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A live music and sonic exploration of themes within John Akomfrah’s exhibition Vertigo Sea led by artist and musician Seth Cooke.

“… diasporic lives (are) characterised by an absence of ruins. There are no monuments that even as ruins attest to your existence, of your passing through a space. This then means that the intangibles, be they sound or words, become necessary building blocks. Lives that are not legitimised in the official monument can then be given a certain kind of legitimacy.” John Akomfrah

Labyrinthite, Triangular Trade will be performed by a contrabass ensemble of local musicians accompanied by bowed seashells, djembe resonance, thwarted field recording, a virtual acoustic model donated and prepared material referencing Bristol’s response to the globalising religion of hip-hop. 

Triangular Trade takes its name from the system of trading between three ports or regions, the most notorious example of which was the Transatlantic Slave Trade. The composition addresses the significance of situating the UK premiere of John Akomfrah’s Vertigo Sea at Arnolfini in Bristol, a city that has yet to reconcile its current consciousness with its participation in the slave-based Atlantic economy.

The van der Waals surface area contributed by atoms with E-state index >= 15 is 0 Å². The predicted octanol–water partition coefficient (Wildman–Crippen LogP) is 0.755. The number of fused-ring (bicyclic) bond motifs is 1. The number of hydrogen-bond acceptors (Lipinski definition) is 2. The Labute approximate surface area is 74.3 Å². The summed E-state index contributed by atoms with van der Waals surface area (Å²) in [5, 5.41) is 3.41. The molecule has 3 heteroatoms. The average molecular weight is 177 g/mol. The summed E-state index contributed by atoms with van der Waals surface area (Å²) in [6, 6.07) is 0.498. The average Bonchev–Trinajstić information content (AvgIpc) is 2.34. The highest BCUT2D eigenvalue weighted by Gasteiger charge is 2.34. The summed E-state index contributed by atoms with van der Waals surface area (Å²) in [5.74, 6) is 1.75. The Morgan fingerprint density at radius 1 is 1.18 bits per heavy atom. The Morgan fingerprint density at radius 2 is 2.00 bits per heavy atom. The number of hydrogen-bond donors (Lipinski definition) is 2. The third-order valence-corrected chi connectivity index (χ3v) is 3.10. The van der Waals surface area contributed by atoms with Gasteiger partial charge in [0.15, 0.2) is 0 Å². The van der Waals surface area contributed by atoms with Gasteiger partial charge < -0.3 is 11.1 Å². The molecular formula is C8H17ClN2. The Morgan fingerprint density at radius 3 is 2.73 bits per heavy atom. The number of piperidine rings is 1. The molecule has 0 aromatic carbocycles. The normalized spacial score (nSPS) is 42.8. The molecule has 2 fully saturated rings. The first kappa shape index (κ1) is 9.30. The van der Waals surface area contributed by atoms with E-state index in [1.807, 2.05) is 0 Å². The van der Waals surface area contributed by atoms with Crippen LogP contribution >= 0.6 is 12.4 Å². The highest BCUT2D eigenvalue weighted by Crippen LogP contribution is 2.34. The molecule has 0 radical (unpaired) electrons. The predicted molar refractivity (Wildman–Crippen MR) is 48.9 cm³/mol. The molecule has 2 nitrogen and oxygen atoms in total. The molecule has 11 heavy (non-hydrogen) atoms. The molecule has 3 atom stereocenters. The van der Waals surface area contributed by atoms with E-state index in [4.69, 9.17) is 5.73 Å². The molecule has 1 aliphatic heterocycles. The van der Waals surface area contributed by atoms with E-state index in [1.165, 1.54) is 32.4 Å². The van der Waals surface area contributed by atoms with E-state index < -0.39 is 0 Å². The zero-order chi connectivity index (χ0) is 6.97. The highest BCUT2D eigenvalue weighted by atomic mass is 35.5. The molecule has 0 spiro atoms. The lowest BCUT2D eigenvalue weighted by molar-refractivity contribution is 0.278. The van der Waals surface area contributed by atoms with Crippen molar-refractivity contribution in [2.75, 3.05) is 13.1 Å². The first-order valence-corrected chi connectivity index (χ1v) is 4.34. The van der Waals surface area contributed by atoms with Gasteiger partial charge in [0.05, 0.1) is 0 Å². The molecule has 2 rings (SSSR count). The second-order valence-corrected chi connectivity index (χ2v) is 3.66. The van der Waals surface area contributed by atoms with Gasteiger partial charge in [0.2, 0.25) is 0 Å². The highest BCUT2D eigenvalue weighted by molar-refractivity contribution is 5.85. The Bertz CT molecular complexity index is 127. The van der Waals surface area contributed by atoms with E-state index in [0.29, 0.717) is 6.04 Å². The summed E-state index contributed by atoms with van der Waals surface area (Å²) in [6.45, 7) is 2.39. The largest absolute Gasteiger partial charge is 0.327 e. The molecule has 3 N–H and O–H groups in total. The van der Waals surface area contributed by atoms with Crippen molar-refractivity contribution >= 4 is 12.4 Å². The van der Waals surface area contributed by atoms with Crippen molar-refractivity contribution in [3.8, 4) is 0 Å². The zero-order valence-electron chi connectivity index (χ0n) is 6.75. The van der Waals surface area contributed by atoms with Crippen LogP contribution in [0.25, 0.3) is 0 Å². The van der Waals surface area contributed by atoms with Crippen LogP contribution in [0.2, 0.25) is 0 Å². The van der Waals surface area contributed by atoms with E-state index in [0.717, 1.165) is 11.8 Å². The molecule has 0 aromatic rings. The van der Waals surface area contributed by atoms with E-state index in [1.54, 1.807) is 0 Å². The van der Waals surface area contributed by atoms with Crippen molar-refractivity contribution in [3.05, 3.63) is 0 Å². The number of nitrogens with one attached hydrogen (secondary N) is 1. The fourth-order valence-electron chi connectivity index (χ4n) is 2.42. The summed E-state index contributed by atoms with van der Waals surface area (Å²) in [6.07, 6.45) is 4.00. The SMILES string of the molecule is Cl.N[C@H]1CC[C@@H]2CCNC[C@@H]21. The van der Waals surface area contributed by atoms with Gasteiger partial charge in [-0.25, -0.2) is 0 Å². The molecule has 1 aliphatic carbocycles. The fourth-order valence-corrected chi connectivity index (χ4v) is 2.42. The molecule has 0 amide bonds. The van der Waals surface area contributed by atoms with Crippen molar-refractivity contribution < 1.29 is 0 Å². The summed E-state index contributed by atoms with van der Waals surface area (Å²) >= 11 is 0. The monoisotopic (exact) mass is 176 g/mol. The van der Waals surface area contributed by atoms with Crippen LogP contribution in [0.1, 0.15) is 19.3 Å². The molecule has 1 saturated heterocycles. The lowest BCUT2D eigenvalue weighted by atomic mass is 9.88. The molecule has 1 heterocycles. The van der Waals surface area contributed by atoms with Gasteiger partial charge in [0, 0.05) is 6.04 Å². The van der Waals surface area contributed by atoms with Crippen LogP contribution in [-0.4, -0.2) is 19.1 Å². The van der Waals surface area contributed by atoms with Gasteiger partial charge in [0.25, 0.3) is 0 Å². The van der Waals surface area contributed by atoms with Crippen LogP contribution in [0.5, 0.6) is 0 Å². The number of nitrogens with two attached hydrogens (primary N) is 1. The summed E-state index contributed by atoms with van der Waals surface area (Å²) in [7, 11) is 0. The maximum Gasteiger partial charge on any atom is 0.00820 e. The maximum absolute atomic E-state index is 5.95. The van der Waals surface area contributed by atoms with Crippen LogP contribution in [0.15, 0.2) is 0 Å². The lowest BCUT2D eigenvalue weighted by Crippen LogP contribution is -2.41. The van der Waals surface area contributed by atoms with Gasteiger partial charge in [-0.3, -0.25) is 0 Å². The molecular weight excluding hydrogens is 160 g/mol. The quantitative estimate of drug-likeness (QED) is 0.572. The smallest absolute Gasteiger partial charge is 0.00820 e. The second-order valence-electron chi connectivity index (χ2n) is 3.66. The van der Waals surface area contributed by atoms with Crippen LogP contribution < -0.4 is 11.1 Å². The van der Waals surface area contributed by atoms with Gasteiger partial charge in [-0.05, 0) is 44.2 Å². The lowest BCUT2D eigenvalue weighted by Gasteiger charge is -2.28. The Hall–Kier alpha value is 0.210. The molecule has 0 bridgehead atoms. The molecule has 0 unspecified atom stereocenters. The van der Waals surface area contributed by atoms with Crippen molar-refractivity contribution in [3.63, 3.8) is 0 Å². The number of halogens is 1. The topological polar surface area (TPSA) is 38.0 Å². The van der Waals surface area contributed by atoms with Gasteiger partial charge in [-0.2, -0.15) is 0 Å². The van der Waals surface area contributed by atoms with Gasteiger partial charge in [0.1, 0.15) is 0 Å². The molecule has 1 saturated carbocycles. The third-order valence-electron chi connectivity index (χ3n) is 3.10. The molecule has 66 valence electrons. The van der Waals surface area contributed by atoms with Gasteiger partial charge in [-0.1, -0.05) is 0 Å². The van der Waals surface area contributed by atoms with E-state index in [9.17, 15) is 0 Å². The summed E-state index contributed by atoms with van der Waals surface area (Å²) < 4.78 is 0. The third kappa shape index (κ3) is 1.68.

Seth Cooke is a Bristol-based artist and musician whose work explores perturbed environments, feedback processes and aberrant models. He is a founding member of the Bang the Bore collective. His work, as an individual and with the collective, has been performed at Bradford’s Gallery II, Southampton’s John Hansard Gallery, and Medieval Vaults, Oxfordshire’s Supernormal Festival and here at Arnolfini. His music has been published on Another Timbre, Hideous Replica, Compost and Height, LF Records, 1000füssler and Organised Music From Thessaloniki.


Alongside the event,  UWE Associate Professor of History Madge Dresser will present a talk regarding Bristol’s legacy of involvement with the Atlantic slave economy.

 Her publications include Slavery Obscured: The social history of the slave trade in Bristol  (2001, 2007), and Black and White on the Buses: the Story of the 1963 Campaign against the Colour Bar on Bristol’s Buses(1984, 2007,2013); Ethnic Minorities and the City: Bristol 1000-2000 (2007, 2009), with Peter Fleming; Slavery and the British Country House (edited with Andrew Hann for Historic England 2013). She also edited and co-authored Women and the City: Bristol 1373-2000I which was published this March.